07 Nov The Best and Worst of the First Week of NaNoWriMo
I’m simultaneously exhausted with writing and exhilarated; this is the roller coaster ride of NaNoWriMo, a commitment to writing 50,000 words in thirty days. This is my very first NaNoWriMo and although I’m familiar with the writing challenge (what writer living in the Bay Area isn’t?), I can’t say I knew what to expect.
Before signing up and before the start of November, I talked with writers who successfully “finished” and asked them the usual questions – what helped you, how did you feel at the end, were you happy with your novel, what did you learn and the ever so important, would you do it again? I talked with writers who didn’t finish and asked what challenges prevented them finishing, how did they feel afterwards, what did they learn from the experience and, most importantly, would they ever try it again?
Every writer’s experience was different.
Pantsers won as as often as plotters. Cramming your writing in on the weekends worked as well as writing every day. Family and friends were equally attention hounds and the cheering squad. None of that determined how a writer felt at the end of November or if they’d take the plunge again.
As for myself, it’s too soon to say. However…
…In light of the harrowing craziness and the race toward the 50,000 and accumulation of NaNo badges, here is a recap of the best and worst moments of my last 7 days. Take it with a large dollop of humor and complete and utter seriousness.
The Worst Things (so far)
- The nervous anxiety that takes over my brain and body EVERY SINGLE DAY until I get my words done… only then can I relax.
- Writing is exhausting. It’s hard, it’s using different brain energy, the writing is being sucked out of me like a vampire; call it what you will, after three hours of writing, I need a nap.
- My Inner Editor – the one I’m supposed to give up or lock in a box somewhere? – it’s alive and well and bitting at my heels with every word forward. It tells me, in wickedly gleeful tones: that descriptive word is overused, that character name is actually a cartoon character from my childhood, that scene isn’t logical or realistic. Maybe by the end of the month I’ll deal with it better; for now, I’m muttering “shut up” through gritted teeth ad nauseam.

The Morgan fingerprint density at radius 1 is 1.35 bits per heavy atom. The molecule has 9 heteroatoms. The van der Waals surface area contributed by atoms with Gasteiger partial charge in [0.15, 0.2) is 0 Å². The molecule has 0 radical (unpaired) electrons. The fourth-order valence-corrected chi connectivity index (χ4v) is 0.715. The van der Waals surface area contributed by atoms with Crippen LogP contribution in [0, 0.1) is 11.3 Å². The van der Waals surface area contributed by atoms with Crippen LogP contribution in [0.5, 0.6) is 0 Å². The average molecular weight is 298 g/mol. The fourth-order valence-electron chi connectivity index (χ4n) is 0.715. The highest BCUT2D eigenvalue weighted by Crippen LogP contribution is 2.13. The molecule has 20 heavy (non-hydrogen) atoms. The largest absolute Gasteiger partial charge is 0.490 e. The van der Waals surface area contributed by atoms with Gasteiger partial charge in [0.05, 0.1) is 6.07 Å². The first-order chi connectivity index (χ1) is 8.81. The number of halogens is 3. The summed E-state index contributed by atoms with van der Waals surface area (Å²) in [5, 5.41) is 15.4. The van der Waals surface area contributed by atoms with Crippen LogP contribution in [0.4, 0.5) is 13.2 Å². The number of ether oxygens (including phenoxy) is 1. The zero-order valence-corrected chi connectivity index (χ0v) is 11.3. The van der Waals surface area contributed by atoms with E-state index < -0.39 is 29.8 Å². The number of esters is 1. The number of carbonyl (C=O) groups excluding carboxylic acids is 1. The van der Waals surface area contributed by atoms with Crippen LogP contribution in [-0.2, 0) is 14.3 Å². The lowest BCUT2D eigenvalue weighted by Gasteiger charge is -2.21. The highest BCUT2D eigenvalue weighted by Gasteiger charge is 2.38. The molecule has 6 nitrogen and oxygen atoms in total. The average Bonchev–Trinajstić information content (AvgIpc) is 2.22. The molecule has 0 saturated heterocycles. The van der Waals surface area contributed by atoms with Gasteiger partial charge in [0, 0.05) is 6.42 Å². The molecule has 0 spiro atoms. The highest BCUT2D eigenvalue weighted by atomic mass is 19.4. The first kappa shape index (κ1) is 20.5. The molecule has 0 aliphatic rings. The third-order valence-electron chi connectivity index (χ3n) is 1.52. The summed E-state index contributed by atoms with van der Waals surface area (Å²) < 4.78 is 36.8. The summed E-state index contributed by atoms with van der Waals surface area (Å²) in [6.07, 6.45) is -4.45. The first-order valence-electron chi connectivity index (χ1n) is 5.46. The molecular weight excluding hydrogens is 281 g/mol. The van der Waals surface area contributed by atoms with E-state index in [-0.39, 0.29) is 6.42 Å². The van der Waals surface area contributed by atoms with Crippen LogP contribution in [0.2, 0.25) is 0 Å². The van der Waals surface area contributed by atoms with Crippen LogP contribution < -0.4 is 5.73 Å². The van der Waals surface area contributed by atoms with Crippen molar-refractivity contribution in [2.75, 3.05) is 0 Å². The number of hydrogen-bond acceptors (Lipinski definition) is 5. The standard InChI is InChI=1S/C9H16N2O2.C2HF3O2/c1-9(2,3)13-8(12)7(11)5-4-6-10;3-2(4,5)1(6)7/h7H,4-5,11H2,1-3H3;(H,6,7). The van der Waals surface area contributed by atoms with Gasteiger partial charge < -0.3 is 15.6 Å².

The Best Things (so far)
- I’ve given up pretending that I know anything about writing. It’s become an act of pure instinct. Whatever I’ve learned in the past about crafting a plot, making dialogue seem realistic, or a character emphatic and three dimensional to my readers, it’s out the window. And there’s something freeing in that lack of self questioning and simply telling the story as fast as I can.
- I really really like my story. It doesn’t matter that there’s so much work left to do to make it something I’d actually want to share with anyone, the very act of uncovering a scene, of witnessing a moment between my characters, gives me a thrill of excitement (and keeps me writing).
- It’s not over yet. There’s 23 days hellish, panic stricken, adrenaline filled days left to go. What’s that… moi, masochistic? Quite possibly.
For my fellow NaNoWriMo writers out there, let’s be writing buddies! And for writers who have chosen not to succumb to such insanity, I’ll see you at the next Shut Up & Write! event. I’ll be the one in the NaNoWriMo beanie hat.
PS – No, this blog post didn’t count towards my daily word count.
Catherine Ellsworth is currently working on a science-fiction novel and runs a monthly critique group in the Bay Area.When not writing and reading, she eavesdrops on commuter conversations, monitors the development of AI, and fantasizes about living on other planets.